On a one-hour long car journey, I have to be prepared to answer the 50 whys my 3.5-year-old-son asks me. This ranges from “Why is the moon hiding behind the clouds,” and “Why isn’t there an airplane in the sky?” to “Why is that car going faster than ours?” and everything else in between. While we usually start off the journey with elaborate answers to the questions, they end up getting crisper and shorter until I reach a point where I just don’t have the patience or the strength to answer any more whys.
As the mother of a little boy who never stops asking why, it can be quite frustrating to keep up with all the questions and not lose patience. But research shows that the more questions a child asks, the more your child is learning. According to Harvard-based child psychologist Paul Harris, a child asks around 40,000 questions between the ages of two and five. By the time the child is four, most of the questions asked are explanatory-seeking in nature.
Why do children ask why?
According to a study conducted at the University of Michigan, the reason why preschoolers ask so many whys is not that they wish to annoy their parents, but because they really want an explanation. In the study, children who were given the correct explanations were often satisfied and agreed or asked follow-up questions, while those who didn’t receive a satisfactory answer would often repeat the same question again and again until they received one.
That is something I have noticed with my son, for sure. The times I brush off his answer with an “I don’t know” or “Because I say so,” I often get bombarded with variations of the original question, until I have no other option but to either research and find out more about the question (“Mom, why is the moon following us?”) or stand my ground (“Why should I wear my pants?”) and hope to survive a tantrum.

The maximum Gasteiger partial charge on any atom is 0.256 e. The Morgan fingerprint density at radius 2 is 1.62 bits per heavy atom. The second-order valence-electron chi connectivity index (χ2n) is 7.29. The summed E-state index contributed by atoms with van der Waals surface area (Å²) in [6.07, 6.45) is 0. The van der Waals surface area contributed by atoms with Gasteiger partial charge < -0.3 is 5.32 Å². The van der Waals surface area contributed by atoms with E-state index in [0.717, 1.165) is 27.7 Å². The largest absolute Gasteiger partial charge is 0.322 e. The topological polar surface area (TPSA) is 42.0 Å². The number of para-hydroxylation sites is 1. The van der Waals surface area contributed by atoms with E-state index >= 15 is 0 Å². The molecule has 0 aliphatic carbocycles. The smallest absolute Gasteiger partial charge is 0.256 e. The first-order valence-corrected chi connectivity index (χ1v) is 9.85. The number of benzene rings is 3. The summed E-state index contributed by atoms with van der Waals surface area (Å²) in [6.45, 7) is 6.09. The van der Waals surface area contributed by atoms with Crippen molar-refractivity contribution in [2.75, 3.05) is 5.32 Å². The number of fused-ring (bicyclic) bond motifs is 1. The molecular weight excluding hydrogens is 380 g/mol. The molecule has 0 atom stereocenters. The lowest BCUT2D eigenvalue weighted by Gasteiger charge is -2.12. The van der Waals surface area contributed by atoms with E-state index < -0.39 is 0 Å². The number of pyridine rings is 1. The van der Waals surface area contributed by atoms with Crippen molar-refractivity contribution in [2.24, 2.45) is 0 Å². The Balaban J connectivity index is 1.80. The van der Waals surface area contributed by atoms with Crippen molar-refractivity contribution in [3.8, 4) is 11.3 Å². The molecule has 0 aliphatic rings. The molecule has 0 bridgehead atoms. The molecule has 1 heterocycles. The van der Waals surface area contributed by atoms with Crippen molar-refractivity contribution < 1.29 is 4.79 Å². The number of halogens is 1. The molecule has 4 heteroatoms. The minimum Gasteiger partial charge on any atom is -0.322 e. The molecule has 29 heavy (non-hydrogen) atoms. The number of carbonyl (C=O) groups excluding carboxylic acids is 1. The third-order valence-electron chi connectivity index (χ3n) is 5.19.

So, why do children ask so many questions? Well, it could be one of the following reasons:
The need to know: As your child grows up, they realize that there are so many wonderful things around them, and thus these questions are a way of finding out more about the world they inhabit. For a little child who is still coming to terms with the world, everything is overwhelming — hence the need to know. It may be difficult to answer all the questions, and trust me, some are quite hard (“Why is that insect red and black in color?”), but remember that you are helping your child grow and their brain develop by answering all the questions they have.
Preschool and elementary school years are the best times to enhance your child’s knowledge and inculcate the curiosity to learn. According to a poll by American research firm Gallup, children ask fewer questions as they grow up and this often corresponds with less engagement in school.
Attention seeking: According to INSEAD professor and questioning expert, Hal Gregerson, a child asks why over and over again either because we do not understand their question or are not listening to them. In such cases, it is often better for your child, and your sanity, to take a short break from what you are doing and talk to them. Once you have given them your attention, you can explain that you now need to get back to your work.